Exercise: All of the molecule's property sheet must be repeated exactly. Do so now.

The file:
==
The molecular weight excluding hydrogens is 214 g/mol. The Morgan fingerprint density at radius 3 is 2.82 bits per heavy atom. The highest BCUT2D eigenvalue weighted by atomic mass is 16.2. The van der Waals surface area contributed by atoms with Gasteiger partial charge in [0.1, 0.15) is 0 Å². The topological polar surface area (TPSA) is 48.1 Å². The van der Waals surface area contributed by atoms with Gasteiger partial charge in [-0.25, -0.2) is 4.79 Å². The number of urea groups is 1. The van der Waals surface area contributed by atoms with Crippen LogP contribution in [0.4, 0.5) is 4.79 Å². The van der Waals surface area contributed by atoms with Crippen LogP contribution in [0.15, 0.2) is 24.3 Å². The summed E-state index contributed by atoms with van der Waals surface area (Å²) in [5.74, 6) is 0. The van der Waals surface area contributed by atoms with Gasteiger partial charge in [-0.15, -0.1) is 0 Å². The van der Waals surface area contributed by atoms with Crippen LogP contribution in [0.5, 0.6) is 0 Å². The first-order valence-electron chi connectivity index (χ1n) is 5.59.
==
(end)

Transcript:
The molecular weight excluding hydrogens is 214 g/mol. The Morgan fingerprint density at radius 3 is 2.82 bits per heavy atom. The highest BCUT2D eigenvalue weighted by atomic mass is 16.2. The van der Waals surface area contributed by atoms with Gasteiger partial charge in [0.1, 0.15) is 0 Å². The topological polar surface area (TPSA) is 48.1 Å². The van der Waals surface area contributed by atoms with Gasteiger partial charge in [-0.25, -0.2) is 4.79 Å². The number of urea groups is 1. The van der Waals surface area contributed by atoms with Crippen LogP contribution in [0.4, 0.5) is 4.79 Å². The van der Waals surface area contributed by atoms with Crippen LogP contribution in [0.15, 0.2) is 24.3 Å². The summed E-state index contributed by atoms with van der Waals surface area (Å²) in [5.74, 6) is 0. The van der Waals surface area contributed by atoms with Gasteiger partial charge in [-0.15, -0.1) is 0 Å². The van der Waals surface area contributed by atoms with Crippen LogP contribution in [0.5, 0.6) is 0 Å². The first-order valence-electron chi connectivity index (χ1n) is 5.59.